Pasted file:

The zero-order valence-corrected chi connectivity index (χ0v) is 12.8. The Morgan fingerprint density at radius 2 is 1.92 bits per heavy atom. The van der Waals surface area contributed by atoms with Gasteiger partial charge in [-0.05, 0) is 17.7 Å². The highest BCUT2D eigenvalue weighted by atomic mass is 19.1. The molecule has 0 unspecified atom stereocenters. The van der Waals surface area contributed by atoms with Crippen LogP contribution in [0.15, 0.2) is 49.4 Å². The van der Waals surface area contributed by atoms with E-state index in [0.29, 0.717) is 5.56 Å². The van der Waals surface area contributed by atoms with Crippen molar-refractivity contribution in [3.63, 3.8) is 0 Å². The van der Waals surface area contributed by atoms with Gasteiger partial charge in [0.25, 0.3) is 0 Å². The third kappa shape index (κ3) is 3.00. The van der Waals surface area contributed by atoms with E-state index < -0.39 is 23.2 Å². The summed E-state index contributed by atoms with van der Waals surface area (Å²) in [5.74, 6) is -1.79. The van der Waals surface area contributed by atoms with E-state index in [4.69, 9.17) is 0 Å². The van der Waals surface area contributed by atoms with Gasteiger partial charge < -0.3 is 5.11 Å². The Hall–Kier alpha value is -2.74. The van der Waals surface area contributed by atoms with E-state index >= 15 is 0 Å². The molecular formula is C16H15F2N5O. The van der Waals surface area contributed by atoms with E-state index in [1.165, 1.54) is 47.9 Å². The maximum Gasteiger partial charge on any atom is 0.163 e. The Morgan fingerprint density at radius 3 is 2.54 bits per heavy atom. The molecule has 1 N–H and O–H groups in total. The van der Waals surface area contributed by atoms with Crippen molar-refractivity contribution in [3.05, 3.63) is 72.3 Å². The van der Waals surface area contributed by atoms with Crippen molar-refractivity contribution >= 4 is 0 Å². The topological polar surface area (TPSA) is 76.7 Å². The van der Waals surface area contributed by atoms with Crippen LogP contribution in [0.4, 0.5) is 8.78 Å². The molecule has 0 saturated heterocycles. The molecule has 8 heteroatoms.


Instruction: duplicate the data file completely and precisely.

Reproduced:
The zero-order valence-corrected chi connectivity index (χ0v) is 12.8. The Morgan fingerprint density at radius 2 is 1.92 bits per heavy atom. The van der Waals surface area contributed by atoms with Gasteiger partial charge in [-0.05, 0) is 17.7 Å². The highest BCUT2D eigenvalue weighted by atomic mass is 19.1. The molecule has 0 unspecified atom stereocenters. The van der Waals surface area contributed by atoms with Crippen LogP contribution in [0.15, 0.2) is 49.4 Å². The van der Waals surface area contributed by atoms with E-state index in [0.29, 0.717) is 5.56 Å². The van der Waals surface area contributed by atoms with Crippen molar-refractivity contribution in [3.63, 3.8) is 0 Å². The van der Waals surface area contributed by atoms with Gasteiger partial charge in [0.25, 0.3) is 0 Å². The third kappa shape index (κ3) is 3.00. The van der Waals surface area contributed by atoms with E-state index < -0.39 is 23.2 Å². The summed E-state index contributed by atoms with van der Waals surface area (Å²) in [5.74, 6) is -1.79. The van der Waals surface area contributed by atoms with E-state index in [4.69, 9.17) is 0 Å². The van der Waals surface area contributed by atoms with Gasteiger partial charge < -0.3 is 5.11 Å². The Hall–Kier alpha value is -2.74. The van der Waals surface area contributed by atoms with E-state index >= 15 is 0 Å². The molecular formula is C16H15F2N5O. The van der Waals surface area contributed by atoms with E-state index in [1.165, 1.54) is 47.9 Å². The maximum Gasteiger partial charge on any atom is 0.163 e. The Morgan fingerprint density at radius 3 is 2.54 bits per heavy atom. The molecule has 1 N–H and O–H groups in total. The van der Waals surface area contributed by atoms with Crippen molar-refractivity contribution in [3.05, 3.63) is 72.3 Å². The van der Waals surface area contributed by atoms with Crippen molar-refractivity contribution >= 4 is 0 Å². The topological polar surface area (TPSA) is 76.7 Å². The van der Waals surface area contributed by atoms with Crippen LogP contribution in [0.4, 0.5) is 8.78 Å². The molecule has 0 saturated heterocycles. The molecule has 8 heteroatoms.